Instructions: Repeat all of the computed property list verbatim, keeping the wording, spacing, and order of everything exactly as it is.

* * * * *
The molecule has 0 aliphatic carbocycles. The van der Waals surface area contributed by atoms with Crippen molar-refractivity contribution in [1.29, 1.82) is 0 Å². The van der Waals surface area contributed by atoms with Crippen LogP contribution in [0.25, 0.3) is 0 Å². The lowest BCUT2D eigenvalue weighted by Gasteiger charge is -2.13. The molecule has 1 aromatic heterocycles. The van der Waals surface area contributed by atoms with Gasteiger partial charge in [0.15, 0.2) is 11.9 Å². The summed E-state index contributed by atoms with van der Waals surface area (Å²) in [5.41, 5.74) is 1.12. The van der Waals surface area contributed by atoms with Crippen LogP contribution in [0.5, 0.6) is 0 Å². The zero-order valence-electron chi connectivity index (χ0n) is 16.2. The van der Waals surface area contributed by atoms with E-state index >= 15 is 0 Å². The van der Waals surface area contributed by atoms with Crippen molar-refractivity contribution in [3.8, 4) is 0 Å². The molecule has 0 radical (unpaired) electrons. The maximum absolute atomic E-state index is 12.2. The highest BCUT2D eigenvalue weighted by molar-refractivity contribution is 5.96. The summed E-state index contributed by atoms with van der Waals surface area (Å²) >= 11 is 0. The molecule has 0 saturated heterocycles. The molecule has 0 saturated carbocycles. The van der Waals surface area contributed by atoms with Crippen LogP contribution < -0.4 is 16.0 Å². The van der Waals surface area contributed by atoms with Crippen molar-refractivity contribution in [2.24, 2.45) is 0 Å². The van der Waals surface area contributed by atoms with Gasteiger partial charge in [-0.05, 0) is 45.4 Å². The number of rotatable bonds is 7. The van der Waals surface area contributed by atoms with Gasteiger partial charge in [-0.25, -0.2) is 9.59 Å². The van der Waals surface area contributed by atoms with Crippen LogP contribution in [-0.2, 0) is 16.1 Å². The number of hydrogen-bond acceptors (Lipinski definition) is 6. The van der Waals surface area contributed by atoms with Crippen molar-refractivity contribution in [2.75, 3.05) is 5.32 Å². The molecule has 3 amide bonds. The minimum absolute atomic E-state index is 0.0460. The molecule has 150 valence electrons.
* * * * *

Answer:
The molecule has 0 aliphatic carbocycles. The van der Waals surface area contributed by atoms with Crippen molar-refractivity contribution in [1.29, 1.82) is 0 Å². The van der Waals surface area contributed by atoms with Crippen LogP contribution in [0.25, 0.3) is 0 Å². The lowest BCUT2D eigenvalue weighted by Gasteiger charge is -2.13. The molecule has 1 aromatic heterocycles. The van der Waals surface area contributed by atoms with Gasteiger partial charge in [0.15, 0.2) is 11.9 Å². The summed E-state index contributed by atoms with van der Waals surface area (Å²) in [5.41, 5.74) is 1.12. The van der Waals surface area contributed by atoms with Crippen LogP contribution in [0.5, 0.6) is 0 Å². The zero-order valence-electron chi connectivity index (χ0n) is 16.2. The van der Waals surface area contributed by atoms with E-state index >= 15 is 0 Å². The van der Waals surface area contributed by atoms with Crippen molar-refractivity contribution in [3.8, 4) is 0 Å². The molecule has 0 radical (unpaired) electrons. The maximum absolute atomic E-state index is 12.2. The highest BCUT2D eigenvalue weighted by molar-refractivity contribution is 5.96. The summed E-state index contributed by atoms with van der Waals surface area (Å²) >= 11 is 0. The molecule has 0 saturated heterocycles. The molecule has 0 saturated carbocycles. The van der Waals surface area contributed by atoms with Crippen LogP contribution < -0.4 is 16.0 Å². The van der Waals surface area contributed by atoms with Crippen molar-refractivity contribution in [2.24, 2.45) is 0 Å². The van der Waals surface area contributed by atoms with Gasteiger partial charge in [-0.05, 0) is 45.4 Å². The number of rotatable bonds is 7. The van der Waals surface area contributed by atoms with Gasteiger partial charge in [-0.25, -0.2) is 9.59 Å². The van der Waals surface area contributed by atoms with Crippen LogP contribution in [-0.2, 0) is 16.1 Å². The number of hydrogen-bond acceptors (Lipinski definition) is 6. The van der Waals surface area contributed by atoms with Crippen molar-refractivity contribution in [2.75, 3.05) is 5.32 Å². The molecule has 3 amide bonds. The minimum absolute atomic E-state index is 0.0460. The molecule has 150 valence electrons.